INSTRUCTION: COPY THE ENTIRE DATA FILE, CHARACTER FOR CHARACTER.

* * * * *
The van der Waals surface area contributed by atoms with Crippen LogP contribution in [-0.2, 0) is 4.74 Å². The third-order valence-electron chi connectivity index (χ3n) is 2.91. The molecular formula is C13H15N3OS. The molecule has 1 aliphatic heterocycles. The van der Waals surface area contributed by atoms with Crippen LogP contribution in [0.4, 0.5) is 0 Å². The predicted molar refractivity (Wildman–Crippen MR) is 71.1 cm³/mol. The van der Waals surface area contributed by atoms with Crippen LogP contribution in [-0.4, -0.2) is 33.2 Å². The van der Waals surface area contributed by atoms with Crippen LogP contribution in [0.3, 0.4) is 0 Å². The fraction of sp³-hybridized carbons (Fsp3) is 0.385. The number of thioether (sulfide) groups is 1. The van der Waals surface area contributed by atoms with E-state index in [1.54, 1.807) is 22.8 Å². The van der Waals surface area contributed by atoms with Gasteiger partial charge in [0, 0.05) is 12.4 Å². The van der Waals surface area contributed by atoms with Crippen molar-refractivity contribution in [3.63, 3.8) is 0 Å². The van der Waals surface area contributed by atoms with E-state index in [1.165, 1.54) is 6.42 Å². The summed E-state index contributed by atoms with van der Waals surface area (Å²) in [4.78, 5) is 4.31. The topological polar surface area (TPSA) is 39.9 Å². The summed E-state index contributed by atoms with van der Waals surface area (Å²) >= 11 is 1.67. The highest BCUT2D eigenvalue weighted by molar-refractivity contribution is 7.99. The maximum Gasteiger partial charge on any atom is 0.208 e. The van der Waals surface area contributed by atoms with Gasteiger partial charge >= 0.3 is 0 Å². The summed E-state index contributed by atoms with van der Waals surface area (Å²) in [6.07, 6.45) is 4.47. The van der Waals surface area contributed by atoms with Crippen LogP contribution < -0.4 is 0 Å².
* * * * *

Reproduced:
The van der Waals surface area contributed by atoms with Crippen LogP contribution in [-0.2, 0) is 4.74 Å². The third-order valence-electron chi connectivity index (χ3n) is 2.91. The molecular formula is C13H15N3OS. The molecule has 1 aliphatic heterocycles. The van der Waals surface area contributed by atoms with Crippen LogP contribution in [0.4, 0.5) is 0 Å². The predicted molar refractivity (Wildman–Crippen MR) is 71.1 cm³/mol. The van der Waals surface area contributed by atoms with Crippen LogP contribution in [-0.4, -0.2) is 33.2 Å². The van der Waals surface area contributed by atoms with Crippen LogP contribution in [0.3, 0.4) is 0 Å². The fraction of sp³-hybridized carbons (Fsp3) is 0.385. The number of thioether (sulfide) groups is 1. The van der Waals surface area contributed by atoms with E-state index in [1.54, 1.807) is 22.8 Å². The van der Waals surface area contributed by atoms with Gasteiger partial charge in [0, 0.05) is 12.4 Å². The van der Waals surface area contributed by atoms with Crippen molar-refractivity contribution in [3.63, 3.8) is 0 Å². The van der Waals surface area contributed by atoms with E-state index in [1.165, 1.54) is 6.42 Å². The summed E-state index contributed by atoms with van der Waals surface area (Å²) in [4.78, 5) is 4.31. The topological polar surface area (TPSA) is 39.9 Å². The summed E-state index contributed by atoms with van der Waals surface area (Å²) >= 11 is 1.67. The highest BCUT2D eigenvalue weighted by molar-refractivity contribution is 7.99. The maximum Gasteiger partial charge on any atom is 0.208 e. The van der Waals surface area contributed by atoms with Gasteiger partial charge >= 0.3 is 0 Å². The summed E-state index contributed by atoms with van der Waals surface area (Å²) in [6.07, 6.45) is 4.47. The van der Waals surface area contributed by atoms with Crippen LogP contribution < -0.4 is 0 Å².